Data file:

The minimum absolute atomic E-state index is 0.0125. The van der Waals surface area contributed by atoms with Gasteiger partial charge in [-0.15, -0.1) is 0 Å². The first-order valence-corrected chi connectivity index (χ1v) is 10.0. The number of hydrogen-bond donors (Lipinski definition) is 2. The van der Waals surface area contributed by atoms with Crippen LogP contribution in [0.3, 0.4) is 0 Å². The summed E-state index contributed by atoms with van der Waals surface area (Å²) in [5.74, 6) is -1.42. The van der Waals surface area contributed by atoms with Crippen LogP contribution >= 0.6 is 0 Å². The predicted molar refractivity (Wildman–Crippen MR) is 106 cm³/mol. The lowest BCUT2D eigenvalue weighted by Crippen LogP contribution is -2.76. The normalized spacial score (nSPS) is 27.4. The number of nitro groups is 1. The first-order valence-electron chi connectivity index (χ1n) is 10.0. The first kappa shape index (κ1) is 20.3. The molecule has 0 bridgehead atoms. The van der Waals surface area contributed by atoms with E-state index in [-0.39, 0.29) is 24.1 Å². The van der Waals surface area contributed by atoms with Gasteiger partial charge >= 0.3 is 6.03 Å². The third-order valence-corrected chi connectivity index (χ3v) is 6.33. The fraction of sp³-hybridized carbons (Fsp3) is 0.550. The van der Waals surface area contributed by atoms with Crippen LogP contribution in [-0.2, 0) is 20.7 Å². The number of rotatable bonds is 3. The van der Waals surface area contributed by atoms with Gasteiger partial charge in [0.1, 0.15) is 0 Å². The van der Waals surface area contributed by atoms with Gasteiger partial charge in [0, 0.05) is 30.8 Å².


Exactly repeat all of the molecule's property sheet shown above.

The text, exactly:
The minimum absolute atomic E-state index is 0.0125. The van der Waals surface area contributed by atoms with Gasteiger partial charge in [-0.15, -0.1) is 0 Å². The first-order valence-corrected chi connectivity index (χ1v) is 10.0. The number of hydrogen-bond donors (Lipinski definition) is 2. The van der Waals surface area contributed by atoms with Crippen LogP contribution in [0.3, 0.4) is 0 Å². The summed E-state index contributed by atoms with van der Waals surface area (Å²) in [5.74, 6) is -1.42. The van der Waals surface area contributed by atoms with Crippen LogP contribution >= 0.6 is 0 Å². The predicted molar refractivity (Wildman–Crippen MR) is 106 cm³/mol. The lowest BCUT2D eigenvalue weighted by Crippen LogP contribution is -2.76. The normalized spacial score (nSPS) is 27.4. The number of nitro groups is 1. The first-order valence-electron chi connectivity index (χ1n) is 10.0. The first kappa shape index (κ1) is 20.3. The molecule has 0 bridgehead atoms. The van der Waals surface area contributed by atoms with E-state index in [-0.39, 0.29) is 24.1 Å². The van der Waals surface area contributed by atoms with Gasteiger partial charge >= 0.3 is 6.03 Å². The third-order valence-corrected chi connectivity index (χ3v) is 6.33. The fraction of sp³-hybridized carbons (Fsp3) is 0.550. The van der Waals surface area contributed by atoms with Crippen LogP contribution in [-0.2, 0) is 20.7 Å². The number of rotatable bonds is 3. The van der Waals surface area contributed by atoms with Gasteiger partial charge in [0.1, 0.15) is 0 Å². The van der Waals surface area contributed by atoms with Gasteiger partial charge in [0, 0.05) is 30.8 Å².